To reduce the complexity of the model, no moderating variables were integrated. In a subsequent step, it is important to analyze empirically the drivers and conduct a longitudinal analysis to test the relationship between the two kinds of organizational pride and their effects over time.

Practical implications

The measurement and management of organizational pride are vital sources for improving service behaviors; they represent new challenges for service‐oriented human resource management.

Originality/value

The paper is novel for three reasons. First, the affective events theory (AET) is advanced by additional substantial relationships. Second, links between the two kinds of organizational pride are analyzed for the first time. Finally, the paper suggests empirical evidence for the positive effects of the two kinds of organizational pride.

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Article
Publication date: 18 July 2019

Aisha Rehman Ansari and Muhammad Kashif

The purpose of this paper is to investigate the role of brand identification (BI), brand knowledge (BK) and brand psychological ownership (BPO) to predict brand…

Abstract

Purpose

The purpose of this paper is to investigate the role of brand identification (BI), brand knowledge (BK) and brand psychological ownership (BPO) to predict brand citizenship behaviours (BCB) in a mediating role of brand pride.

Design/methodology/approach

Using survey data collected from 372 front line employees (FLEs), employed in different banks in Pakistan, the path analysis through structural equation modelling procedures is used to perform data analysis.

Findings

The results show that BI, BK and BPO strongly predict BCB in a mediating role of brand pride.

Practical implications

The results have pragmatic value to guide managers and marketing policymakers to develop a brand culture where the company as a brand is internally owned by its employees. The supervisors should offer FLEs with opportunities to speak up and must socialize with them so that communication touch points can be established and strengthened. Furthermore, delegation of authority and positive enforcement are important tools to trigger psychological ownership among FLEs.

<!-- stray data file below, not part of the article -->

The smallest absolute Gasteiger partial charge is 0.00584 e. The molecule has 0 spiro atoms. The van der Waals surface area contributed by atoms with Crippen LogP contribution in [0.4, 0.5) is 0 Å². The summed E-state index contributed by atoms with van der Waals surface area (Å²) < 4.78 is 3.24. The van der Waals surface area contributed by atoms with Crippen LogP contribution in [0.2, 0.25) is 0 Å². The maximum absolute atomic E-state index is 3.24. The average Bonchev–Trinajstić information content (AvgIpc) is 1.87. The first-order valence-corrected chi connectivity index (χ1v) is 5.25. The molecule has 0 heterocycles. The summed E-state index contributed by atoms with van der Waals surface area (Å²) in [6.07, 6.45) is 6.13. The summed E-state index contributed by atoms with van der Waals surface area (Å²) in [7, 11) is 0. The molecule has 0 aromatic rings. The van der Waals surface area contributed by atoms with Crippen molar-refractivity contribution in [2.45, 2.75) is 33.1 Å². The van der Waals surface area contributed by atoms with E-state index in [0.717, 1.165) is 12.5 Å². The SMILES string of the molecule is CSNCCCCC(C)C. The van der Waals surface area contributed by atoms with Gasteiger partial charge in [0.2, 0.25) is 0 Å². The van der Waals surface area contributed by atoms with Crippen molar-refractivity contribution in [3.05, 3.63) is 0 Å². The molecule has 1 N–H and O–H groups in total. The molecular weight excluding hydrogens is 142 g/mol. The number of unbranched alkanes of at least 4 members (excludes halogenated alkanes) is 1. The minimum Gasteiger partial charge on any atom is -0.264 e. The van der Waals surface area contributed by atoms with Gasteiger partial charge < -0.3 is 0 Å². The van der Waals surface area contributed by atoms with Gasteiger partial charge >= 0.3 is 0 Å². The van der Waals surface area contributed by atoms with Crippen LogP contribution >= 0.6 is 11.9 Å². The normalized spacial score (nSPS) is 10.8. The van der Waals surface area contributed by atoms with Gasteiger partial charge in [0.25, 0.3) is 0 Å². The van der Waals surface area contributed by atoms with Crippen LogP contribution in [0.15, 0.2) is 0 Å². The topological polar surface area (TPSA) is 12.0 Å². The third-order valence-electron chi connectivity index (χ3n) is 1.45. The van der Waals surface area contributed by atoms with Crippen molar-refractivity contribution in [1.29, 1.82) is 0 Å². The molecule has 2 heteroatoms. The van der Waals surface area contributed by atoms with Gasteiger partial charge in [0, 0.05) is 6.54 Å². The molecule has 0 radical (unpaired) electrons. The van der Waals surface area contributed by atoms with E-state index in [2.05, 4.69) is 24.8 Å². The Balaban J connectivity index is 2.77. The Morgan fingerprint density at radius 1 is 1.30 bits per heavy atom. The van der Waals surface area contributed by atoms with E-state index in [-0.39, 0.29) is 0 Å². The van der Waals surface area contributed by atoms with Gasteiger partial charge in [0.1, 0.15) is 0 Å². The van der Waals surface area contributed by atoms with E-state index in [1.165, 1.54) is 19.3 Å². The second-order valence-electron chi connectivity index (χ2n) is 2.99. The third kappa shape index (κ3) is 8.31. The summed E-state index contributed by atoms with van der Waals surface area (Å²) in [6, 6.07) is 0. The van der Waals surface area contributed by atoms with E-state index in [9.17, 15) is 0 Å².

Originality/value

Three antecedents (i.e. BI, BK and BPO) to advocate and channelize brand-oriented citizenship behaviours are unique to this study. Furthermore, the mediating role of brand pride is yet another unique contribution.

Details

Asia Pacific Journal of Marketing and Logistics, vol. 32 no. 3
Type: Research Article
ISSN: 1355-5855

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Article
Publication date: 14 March 2016

Marta Mas-Machuca, Jasmina Berbegal-Mirabent and Ines Alegre

The purpose of this paper is to explore the relationship between work-life balance, organizational pride and job satisfaction. When evaluating employee work-life balance…

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13941

Abstract

Purpose

The purpose of this paper is to explore the relationship between work-life balance, organizational pride and job satisfaction. When evaluating employee work-life balance the present paper takes into consideration two relevant antecedents: supervisor support and job autonomy; and explores their link with organizational pride and job satisfaction.

Design/methodology/approach

To verify the hypothesis, a questionnaire survey was used to collect data in a Spanish pharmaceutical organization; 374 responses were obtained. Structural equation modeling was used for the data analysis.

Findings

Data confirms the relationship between the analyzed constructs. The results support the hypothesized relationships of supervisor work-life balance support and autonomy with employee work-life balance. In addition, employee work-life balance is positively related with organizational pride and job satisfaction.

Practical implications

This study provides a useful measurement model that employers and employees can use to evaluate and improve work-life balance through job autonomy and supervisor support. Companies should pay attention to employee work-life balance to enhance organizational pride and job satisfaction. The research tries to help companies to more effectively use their human capital resources.

Originality/value

The paper addresses gaps in the current literature in work-life, organizational pride and job satisfaction. The results may serve as the criteria for managers to better enhance employee job satisfaction in organizations.

Details

Journal of Managerial Psychology, vol. 31 no. 2
Type: Research Article
ISSN: 0268-3946

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Article
Publication date: 19 September 2019

Zahid Hameed, Ikram Ullah Khan, Tahir Islam, Zaryab Sheikh and Safeer Ullah Khan

The purpose of this paper is to extend the corporate social responsibility (CSR) literature by examining the influence of a firm’s external CSR activities (efforts…